Table 1: Differentiating features of various perforating dermatosis

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The clinical diagnosis of acquired perforating dermatoses could be difficult, but recently some investigators described several useful diagnostic dermoscopic features.[1],[2] The bright white clods in the center of the lesions correspond to a dilated infundibulum stuffed with keratin and extruded cell debris. The structure-less gray area surrounding the central white clod most probably is a consequence of the combination of epidermal changes (acanthosis, hypergranulosis, and hyperpigmentation of basal keratinocytes and pigmented inflammatory cells) and dermal changes (thickened bundles of collagen in vertical orientation).[1]

Gray and blue colors are known to be associated with melanin in the dermis and is caused by light scattering by dermal collagen inducing the Tyndall effect. It has been shown that reticular brown lines (network) are due to melanin pigment deposition along the rete ridges. Elongated rete ridges with hyperpigmentation of basal keratinocytes are seen on either side of invaginated kerarotic plug. The distribution of the lines clustered around the plug correlates to an increase in melanin pigment located in melanocytes and/or keratinocytes, following the initial inflammatory process.[2] In our patient also, three zonal concentric patterns were seen with central white clod, surrounded by structureless gray area and peripheral brown lines.

Dermoscopy is one of the non invasivemethods of diagnosing various dermatosis by revealing features that give insight into the underlying pathology. KD can also be diagnosed on the basis of specific features without biopsy. Dermoscopy also helps to differentiate between hypertrophic lichen planus (HLP), prurigo nodularis (PN), and various acquired perforating dermatosis, which were one of the differential diagnosis in our case. Dermoscopy of HLP and PN show pearly white areas which are spread over the whole periphery of the lesion giving a “starburst” appearance in PN and localized in the center with peripheral extensions in HLP along with gray-blue globules, comedone-like opening, and brownish-black globules.[3]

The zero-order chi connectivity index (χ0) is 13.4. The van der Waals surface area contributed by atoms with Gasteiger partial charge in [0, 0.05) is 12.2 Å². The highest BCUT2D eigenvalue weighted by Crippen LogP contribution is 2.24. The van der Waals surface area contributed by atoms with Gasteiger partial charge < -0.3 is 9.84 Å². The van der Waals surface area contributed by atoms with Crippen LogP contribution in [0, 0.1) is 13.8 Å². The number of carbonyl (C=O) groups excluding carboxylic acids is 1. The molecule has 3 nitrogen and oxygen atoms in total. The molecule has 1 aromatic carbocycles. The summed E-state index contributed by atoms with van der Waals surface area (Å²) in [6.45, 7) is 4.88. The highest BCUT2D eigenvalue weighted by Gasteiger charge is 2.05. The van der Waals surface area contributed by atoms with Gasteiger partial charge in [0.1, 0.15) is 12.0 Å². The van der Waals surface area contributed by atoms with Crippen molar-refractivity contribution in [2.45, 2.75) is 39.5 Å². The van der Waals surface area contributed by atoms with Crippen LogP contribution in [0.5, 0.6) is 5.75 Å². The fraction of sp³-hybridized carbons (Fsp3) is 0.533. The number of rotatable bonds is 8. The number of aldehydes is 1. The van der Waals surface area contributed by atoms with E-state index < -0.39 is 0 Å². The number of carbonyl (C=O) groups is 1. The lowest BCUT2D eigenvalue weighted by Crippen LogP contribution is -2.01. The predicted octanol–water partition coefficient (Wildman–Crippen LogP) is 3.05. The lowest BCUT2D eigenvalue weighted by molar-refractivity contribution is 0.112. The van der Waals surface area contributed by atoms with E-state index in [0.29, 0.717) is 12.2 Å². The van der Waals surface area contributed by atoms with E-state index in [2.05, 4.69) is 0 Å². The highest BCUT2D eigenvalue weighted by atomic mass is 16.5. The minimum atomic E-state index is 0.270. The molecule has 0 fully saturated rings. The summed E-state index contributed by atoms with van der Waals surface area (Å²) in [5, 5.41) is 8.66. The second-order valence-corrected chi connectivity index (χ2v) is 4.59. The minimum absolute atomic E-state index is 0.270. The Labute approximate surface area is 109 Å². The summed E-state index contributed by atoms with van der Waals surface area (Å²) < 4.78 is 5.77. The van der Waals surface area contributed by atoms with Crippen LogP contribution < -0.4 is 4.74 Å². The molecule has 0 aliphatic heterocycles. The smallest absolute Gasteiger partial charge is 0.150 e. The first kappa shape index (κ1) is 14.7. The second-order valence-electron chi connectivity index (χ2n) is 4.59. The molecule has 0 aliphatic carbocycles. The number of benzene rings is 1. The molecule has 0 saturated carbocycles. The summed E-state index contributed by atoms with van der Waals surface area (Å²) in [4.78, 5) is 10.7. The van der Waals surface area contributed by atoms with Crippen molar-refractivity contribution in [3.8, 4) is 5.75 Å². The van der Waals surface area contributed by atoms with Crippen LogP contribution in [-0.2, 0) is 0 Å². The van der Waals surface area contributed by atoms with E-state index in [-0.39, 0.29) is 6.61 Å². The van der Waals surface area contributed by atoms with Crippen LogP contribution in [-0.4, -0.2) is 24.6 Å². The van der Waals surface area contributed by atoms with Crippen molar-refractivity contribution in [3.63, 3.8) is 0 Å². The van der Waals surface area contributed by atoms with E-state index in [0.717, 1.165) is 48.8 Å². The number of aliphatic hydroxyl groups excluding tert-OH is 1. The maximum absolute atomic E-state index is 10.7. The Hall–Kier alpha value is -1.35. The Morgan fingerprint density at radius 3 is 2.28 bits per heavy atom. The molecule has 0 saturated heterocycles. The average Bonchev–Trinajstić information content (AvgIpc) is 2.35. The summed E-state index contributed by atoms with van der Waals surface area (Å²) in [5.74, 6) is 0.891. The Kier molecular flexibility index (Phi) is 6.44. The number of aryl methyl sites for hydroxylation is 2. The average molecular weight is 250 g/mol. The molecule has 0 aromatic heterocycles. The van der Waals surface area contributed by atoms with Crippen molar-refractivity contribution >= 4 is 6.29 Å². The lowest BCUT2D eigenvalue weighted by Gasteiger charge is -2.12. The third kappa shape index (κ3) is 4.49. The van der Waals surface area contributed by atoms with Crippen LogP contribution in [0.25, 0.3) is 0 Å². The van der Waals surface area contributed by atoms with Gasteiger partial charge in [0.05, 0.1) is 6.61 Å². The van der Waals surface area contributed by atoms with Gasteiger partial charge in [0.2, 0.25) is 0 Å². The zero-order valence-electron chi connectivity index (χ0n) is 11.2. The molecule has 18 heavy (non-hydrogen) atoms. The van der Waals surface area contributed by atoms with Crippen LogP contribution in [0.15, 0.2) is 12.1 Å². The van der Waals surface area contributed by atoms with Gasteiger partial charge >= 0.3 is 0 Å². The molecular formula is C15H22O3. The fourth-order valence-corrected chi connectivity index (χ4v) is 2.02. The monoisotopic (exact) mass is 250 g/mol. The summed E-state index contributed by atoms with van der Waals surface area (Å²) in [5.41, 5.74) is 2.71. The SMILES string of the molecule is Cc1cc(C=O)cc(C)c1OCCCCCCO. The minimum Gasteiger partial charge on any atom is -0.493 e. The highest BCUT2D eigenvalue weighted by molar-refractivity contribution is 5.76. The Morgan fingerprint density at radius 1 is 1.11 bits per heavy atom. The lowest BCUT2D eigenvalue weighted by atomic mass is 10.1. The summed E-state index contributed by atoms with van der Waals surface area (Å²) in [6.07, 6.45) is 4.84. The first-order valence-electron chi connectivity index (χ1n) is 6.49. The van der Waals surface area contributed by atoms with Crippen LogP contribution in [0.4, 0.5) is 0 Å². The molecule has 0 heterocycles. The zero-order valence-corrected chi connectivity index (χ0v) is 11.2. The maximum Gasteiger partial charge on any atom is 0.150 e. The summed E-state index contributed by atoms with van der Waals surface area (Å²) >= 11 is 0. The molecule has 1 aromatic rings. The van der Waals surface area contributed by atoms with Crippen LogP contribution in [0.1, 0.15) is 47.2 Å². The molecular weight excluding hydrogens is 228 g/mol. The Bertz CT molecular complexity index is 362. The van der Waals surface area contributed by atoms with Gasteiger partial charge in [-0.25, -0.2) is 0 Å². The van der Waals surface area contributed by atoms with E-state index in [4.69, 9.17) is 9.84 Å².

Declaration of patient consent

The authors certify that they have obtained all appropriate patient consent forms. In the form the patient(s) has/have given his/her/their consent for his/her/their images and other clinical information to be reported in the journal. The patients understand that their names and initials will not be published and due efforts will be made to conceal their identity, but anonymity cannot be guaranteed.

Financial support and sponsorship

Nil.

Conflicts of interest

There are no conflicts of interest.



 
   References Top

1.
Russo T, Piccolo V, Mascolo M, Staibano S, Alfano R, Argenziano G. Dermoscopy of Kyrle disease. J Am Acad Dermatol 2016;75:e99-e101.  Back to cited text no. 1
    
2.
Ramirez-Fort MK, Khan F, Rosendahl CO, Mercer SE, Shim-Chang H, Levitt JO. Acquired perforating dermatosis: A clinical and dermatoscopic correlation. Dermatol Online J 2013;19:18958.  Back to cited text no. 2
    
3.
Balachandra SA. Beergouder SL. Hypertrophic lichen planus versus prurigo nodularis: A dermoscopic perspective. Dermatol Pract Concept 2016;6:9-15.  Back to cited text no. 3
    


    Figures

  [Figure 1], [Figure 2], [Figure 3]
 
 
    Tables

  [Table 1]